Change is a constant across all sectors and industries. For CFOs, agility and swift adaptability to shifting market dynamics are essential. As the landscape of finance and accounting transforms, CFOs need to cultivate resilient teams adept at navigating uncertainties and spearheading strategic expansion. And today, Gaurav Gupta educates us on the science of change in business.
Gaurav is an outstanding change leadership consultant, acclaimed author, and dedicated researcher. Serving as the Managing Director at Kotter International, he seamlessly integrates his vast global expertise in strategy execution with the latest insights from the evolving science of change. In collaboration with John Kotter, Gaurav co-authored Change: How Organizations Achieve Hard-to-Imagine Results in Uncertain and Volatile Times. Besides his prolific career at Kotter, Gaurav is a co-founder of Ka Partners and holds the position of CEO at US Medic to Medic.
Welcome back to CFO Weekly, where we're talking with financial leaders about how to build efficiency in their teams, create time for strategy, and ultimately get results. With your host, Megan Weis, let's jump right in.
Megan - 00:00:30: Today my guest is Gaurav Gupta. Gaurav is a managing director at Cotter with two decades of experience working with CFOs and other C-suite executives on implementing successful strategic and operational initiatives. He is also the co-author of Change, How Organizations Achieve Hard to Imagine Results Despite Uncertain and volatile times. Gaurav. Thank you very much for joining me on today's episode of CFO Weekly.
Gaurav - 00:00:58: Thank you, Megan. I'm really looking forward to the conversation.
Megan - 00:01:00: Yeah, today we're going to be discussing the emerging science of change and what that science can teach CFOs about how to build finance and accounting departments that are more agile and able to change rapidly, as well as the importance of adaptability to success and how to build it within teams. And I'm really looking forward to learning more about this topic, so let's jump right in. First and foremost, let's start with you. You have a degree in physics and a Master of Science in aeronautical engineering from Cornell. So can you tell us a little bit about your career path and what drove your move into change and leadership advisory?
Gaurav - 00:01:37: It's a little funny these days when I hear people talk about the masters in aeronautical engineering, it's actually aerospace engineering, but it's been so many years since I've done anything related to it that it almost feels like I'm pretending. So I started my career working with industrial businesses that were looking to make big step changes in performance improvement. So it was a little bit of engineering, it was a little bit of analytical problem solving, a little bit of consulting and I did that for a few years and saw we had some great sort of wins with these organizations, and saw some great step changes and improvement in the work that they were doing. Who, what else, starting to find is that sort of sustaining not the changes that were being made, but sustaining the ability to change and sustaining the ability to continue to adapt and evolve was much more difficult to build into these organizations. And so through various different things that these tend to happen, I managed to connect with Dr. John Goddard, whose work I had actually read and had been using in the work that I was doing previously, and then had some good conversations with him and ended up joining him and working with him on change and transformation. So that's sort of how I got here, I've been doing this now for a few years with him, and it's been a great journey.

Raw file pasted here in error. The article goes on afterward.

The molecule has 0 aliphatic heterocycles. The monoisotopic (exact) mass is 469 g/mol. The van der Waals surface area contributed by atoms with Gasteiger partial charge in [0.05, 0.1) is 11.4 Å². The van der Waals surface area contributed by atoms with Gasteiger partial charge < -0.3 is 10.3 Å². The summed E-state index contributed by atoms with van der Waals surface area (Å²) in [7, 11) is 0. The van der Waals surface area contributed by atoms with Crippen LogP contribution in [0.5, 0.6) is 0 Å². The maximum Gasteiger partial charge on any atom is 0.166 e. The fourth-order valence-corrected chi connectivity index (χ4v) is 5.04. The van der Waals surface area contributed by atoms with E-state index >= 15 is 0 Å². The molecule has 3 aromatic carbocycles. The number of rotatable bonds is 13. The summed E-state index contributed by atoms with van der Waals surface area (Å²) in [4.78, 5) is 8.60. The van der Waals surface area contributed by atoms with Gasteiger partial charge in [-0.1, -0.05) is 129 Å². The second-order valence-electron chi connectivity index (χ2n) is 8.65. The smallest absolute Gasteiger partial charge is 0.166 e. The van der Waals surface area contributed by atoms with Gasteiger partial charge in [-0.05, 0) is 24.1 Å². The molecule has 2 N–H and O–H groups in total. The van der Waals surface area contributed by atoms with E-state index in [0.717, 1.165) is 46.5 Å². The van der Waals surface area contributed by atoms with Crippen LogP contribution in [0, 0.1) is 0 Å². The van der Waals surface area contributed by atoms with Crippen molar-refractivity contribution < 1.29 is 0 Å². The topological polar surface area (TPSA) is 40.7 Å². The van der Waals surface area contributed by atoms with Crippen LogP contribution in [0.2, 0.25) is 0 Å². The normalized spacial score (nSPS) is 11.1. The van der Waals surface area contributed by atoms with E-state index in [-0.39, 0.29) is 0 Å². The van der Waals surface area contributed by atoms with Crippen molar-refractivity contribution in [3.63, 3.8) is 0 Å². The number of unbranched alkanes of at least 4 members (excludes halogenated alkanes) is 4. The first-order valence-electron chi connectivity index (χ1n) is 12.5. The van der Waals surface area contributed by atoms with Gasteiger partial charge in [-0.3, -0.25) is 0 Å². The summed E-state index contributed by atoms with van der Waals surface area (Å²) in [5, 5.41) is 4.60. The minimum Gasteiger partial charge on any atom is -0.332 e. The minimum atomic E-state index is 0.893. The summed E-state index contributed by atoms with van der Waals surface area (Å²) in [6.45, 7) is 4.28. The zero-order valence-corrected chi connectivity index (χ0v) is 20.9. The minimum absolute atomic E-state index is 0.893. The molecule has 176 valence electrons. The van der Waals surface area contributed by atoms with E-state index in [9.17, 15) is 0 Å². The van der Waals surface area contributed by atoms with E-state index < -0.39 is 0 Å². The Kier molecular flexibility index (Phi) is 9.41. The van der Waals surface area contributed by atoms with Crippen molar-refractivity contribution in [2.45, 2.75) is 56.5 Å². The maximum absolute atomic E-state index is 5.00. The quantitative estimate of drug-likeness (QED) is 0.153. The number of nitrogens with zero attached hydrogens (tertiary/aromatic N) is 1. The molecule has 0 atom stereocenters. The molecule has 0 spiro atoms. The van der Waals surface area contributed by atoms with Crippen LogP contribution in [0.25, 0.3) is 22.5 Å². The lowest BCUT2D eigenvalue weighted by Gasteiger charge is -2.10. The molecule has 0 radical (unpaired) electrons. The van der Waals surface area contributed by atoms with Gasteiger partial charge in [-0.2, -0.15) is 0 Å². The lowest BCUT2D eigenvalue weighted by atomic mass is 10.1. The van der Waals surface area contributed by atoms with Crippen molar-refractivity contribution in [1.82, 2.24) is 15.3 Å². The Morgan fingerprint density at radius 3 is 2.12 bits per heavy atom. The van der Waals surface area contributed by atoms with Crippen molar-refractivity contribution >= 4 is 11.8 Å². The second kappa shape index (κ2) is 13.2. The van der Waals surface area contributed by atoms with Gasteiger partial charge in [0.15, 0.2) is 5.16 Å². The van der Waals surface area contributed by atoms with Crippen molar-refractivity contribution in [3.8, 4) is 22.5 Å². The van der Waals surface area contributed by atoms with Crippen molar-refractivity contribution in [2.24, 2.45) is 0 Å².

Megan - 00:02:44: Why is it that change is so hard? It's a constant in life and we're always facing it. So why is it so difficult for most of us?
Gaurav - 00:02:52: Yeah, you know, the funny thing is, I think some change is hard, but not all change, right? I mean, if we think about our personal lives or even our professional lives, they are changes we embrace. They are changes that we run towards, that we're excited about. And actually, that was part of the motivation for the book that we wrote, was to try to understand exactly that question of why is it that some changes are so hard and we resist and in general, you know, the idea that human beings are resistant to change does have some validity. But at the same time, there are other changes that are not true. And so that's part of the sort of the impetus for the research that we did for the book, which is to really understand the difference and it comes down to whether we see the change as a threat or whether we see the change as an opportunity. And a lot of that is actually hardwired into our biologies. It is part of what makes us human.
Megan - 00:03:40: And this book that you reference is called Change and you wrote it with your colleague, John Cotter of Cotter International. So can you just give a brief synopsis of the book and just kind of an overview of what differentiates it from all the other books out there that are about change?